Paddock’s body remained in the room until the FBI and the LVMPD were ready for the removal, according to Brown’s report. At about 9:00 p.m. on October 2, 2017, twenty-one hours after Paddock was discovered dead, LVMPD dispatch notified the coroner’s office that they were ready for the removal of the body from the crime scene.

According to Brown’s report, Coroner’s Investigator S. Shields responded along with Davis Funeral Home. Shields conducted a body examination. If Shields completed a report of the results of his examination of Paddock’s body, it was not included in the final police report.

The body was wrapped in a clean white sheet, placed in a body bag that was sealed with a corner’s seal and transported to the coroner’s office, arriving at approximately 9:50 hours. On October 6, 2017 the autopsy of Stephen Paddock was conducted. LVMPD FIT Detectives T. Alsup and M. Colon, LVMPD Crime Scene Analyst S. Fletcher and FBI Special Agents R.H. Marriott and G. Kwan were present.

Clark County Medical Examiner, Dr. Lisa Gavin ruled the cause of death was an intraoral gunshot wound of the head. The manner of death: suicide.

The autopsy pathological examination report, dated October 6, 2017, was signed by Gavin on February 5, 2018, four months after the autopsy was conducted.

Law enforcement sources who spoke to the Baltimore Post-Examiner were critical of the LVMPD’s decision to have the Force Investigation Team and not the homicide division detectives as the lead in the criminal investigation.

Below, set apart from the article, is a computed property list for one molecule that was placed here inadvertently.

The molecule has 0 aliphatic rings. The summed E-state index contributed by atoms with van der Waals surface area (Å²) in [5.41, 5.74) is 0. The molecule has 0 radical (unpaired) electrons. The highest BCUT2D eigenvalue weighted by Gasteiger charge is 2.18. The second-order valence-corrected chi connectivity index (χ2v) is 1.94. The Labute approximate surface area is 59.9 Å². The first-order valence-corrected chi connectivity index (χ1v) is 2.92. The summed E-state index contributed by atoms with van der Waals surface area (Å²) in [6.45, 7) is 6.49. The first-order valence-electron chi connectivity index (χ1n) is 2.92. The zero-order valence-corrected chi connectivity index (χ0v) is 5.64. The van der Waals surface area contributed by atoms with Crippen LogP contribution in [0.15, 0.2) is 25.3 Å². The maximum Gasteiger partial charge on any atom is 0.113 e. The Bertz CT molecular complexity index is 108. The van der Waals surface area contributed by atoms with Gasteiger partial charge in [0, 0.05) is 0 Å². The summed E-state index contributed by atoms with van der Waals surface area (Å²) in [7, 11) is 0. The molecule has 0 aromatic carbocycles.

“Homicide detectives should have been running the show inside Paddock’s suite, he was the suspect in the worst mass shooting to date, and it was a disgrace that the homicide guys were not in that room”, LVMPD officers who spoke to the Baltimore Post-Examiner said.

Another law enforcement official said that he never heard of a coroner arriving at a crime scene and then being told to leave without taking custody of the body and returning nine hours later to pick the body up.

We are all eagerly awaiting what should be a very extensive report detailing the results of the FBI’s forensic examinations of all the physical evidence they recovered, in addition to the Behavioral Analysis Unit’s report on Paddock.

 

 

 

 


About the author

Doug Poppa

Doug Poppa is a United States Army Military Police Veteran, former law enforcement officer, criminal investigator and private sector security and investigations management professional with 35 years of real-world investigative experience. He has 19 years experience in a hotel and casino environment, 14 of which were in security management positions. In 1986 he was awarded Criminal Investigator of the Year by the Loudoun County Sheriff's Office in Virginia for his undercover work in narcotics enforcement. Contact the author.